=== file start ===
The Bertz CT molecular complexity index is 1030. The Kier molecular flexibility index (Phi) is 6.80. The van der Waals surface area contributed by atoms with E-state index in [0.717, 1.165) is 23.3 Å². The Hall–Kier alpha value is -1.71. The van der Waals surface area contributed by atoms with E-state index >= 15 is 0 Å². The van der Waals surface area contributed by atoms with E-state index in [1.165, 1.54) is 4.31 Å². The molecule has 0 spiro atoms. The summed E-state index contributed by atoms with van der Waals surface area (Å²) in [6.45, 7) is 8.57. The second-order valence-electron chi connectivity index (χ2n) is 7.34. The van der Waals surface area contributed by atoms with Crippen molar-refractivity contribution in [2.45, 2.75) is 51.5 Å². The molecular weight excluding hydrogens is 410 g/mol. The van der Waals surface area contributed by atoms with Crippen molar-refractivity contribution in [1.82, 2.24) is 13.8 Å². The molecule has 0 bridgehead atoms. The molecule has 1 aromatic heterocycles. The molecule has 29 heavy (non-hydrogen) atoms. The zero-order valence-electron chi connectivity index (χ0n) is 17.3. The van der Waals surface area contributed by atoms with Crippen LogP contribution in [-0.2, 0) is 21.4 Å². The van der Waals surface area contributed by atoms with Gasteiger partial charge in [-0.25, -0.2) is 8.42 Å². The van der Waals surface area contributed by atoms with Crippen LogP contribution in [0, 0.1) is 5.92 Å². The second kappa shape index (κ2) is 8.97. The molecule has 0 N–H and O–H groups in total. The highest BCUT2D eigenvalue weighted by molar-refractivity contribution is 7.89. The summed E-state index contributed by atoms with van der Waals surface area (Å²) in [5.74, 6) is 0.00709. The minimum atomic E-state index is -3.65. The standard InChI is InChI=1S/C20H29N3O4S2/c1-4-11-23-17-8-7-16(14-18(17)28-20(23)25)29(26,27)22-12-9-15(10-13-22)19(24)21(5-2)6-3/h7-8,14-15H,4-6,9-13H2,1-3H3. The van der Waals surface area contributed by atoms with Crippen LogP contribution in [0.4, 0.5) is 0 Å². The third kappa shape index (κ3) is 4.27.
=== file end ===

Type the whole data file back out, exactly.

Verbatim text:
The Bertz CT molecular complexity index is 1030. The Kier molecular flexibility index (Phi) is 6.80. The van der Waals surface area contributed by atoms with E-state index in [0.717, 1.165) is 23.3 Å². The Hall–Kier alpha value is -1.71. The van der Waals surface area contributed by atoms with E-state index >= 15 is 0 Å². The van der Waals surface area contributed by atoms with E-state index in [1.165, 1.54) is 4.31 Å². The molecule has 0 spiro atoms. The summed E-state index contributed by atoms with van der Waals surface area (Å²) in [6.45, 7) is 8.57. The second-order valence-electron chi connectivity index (χ2n) is 7.34. The van der Waals surface area contributed by atoms with Crippen molar-refractivity contribution in [2.45, 2.75) is 51.5 Å². The molecular weight excluding hydrogens is 410 g/mol. The van der Waals surface area contributed by atoms with Crippen molar-refractivity contribution in [1.82, 2.24) is 13.8 Å². The molecule has 0 bridgehead atoms. The molecule has 1 aromatic heterocycles. The molecule has 29 heavy (non-hydrogen) atoms. The zero-order valence-electron chi connectivity index (χ0n) is 17.3. The van der Waals surface area contributed by atoms with Crippen LogP contribution in [-0.2, 0) is 21.4 Å². The van der Waals surface area contributed by atoms with Gasteiger partial charge in [-0.25, -0.2) is 8.42 Å². The van der Waals surface area contributed by atoms with Crippen LogP contribution in [0, 0.1) is 5.92 Å². The second kappa shape index (κ2) is 8.97. The molecule has 0 N–H and O–H groups in total. The highest BCUT2D eigenvalue weighted by molar-refractivity contribution is 7.89. The summed E-state index contributed by atoms with van der Waals surface area (Å²) in [5.74, 6) is 0.00709. The minimum atomic E-state index is -3.65. The standard InChI is InChI=1S/C20H29N3O4S2/c1-4-11-23-17-8-7-16(14-18(17)28-20(23)25)29(26,27)22-12-9-15(10-13-22)19(24)21(5-2)6-3/h7-8,14-15H,4-6,9-13H2,1-3H3. The van der Waals surface area contributed by atoms with Crippen LogP contribution in [0.4, 0.5) is 0 Å². The third kappa shape index (κ3) is 4.27.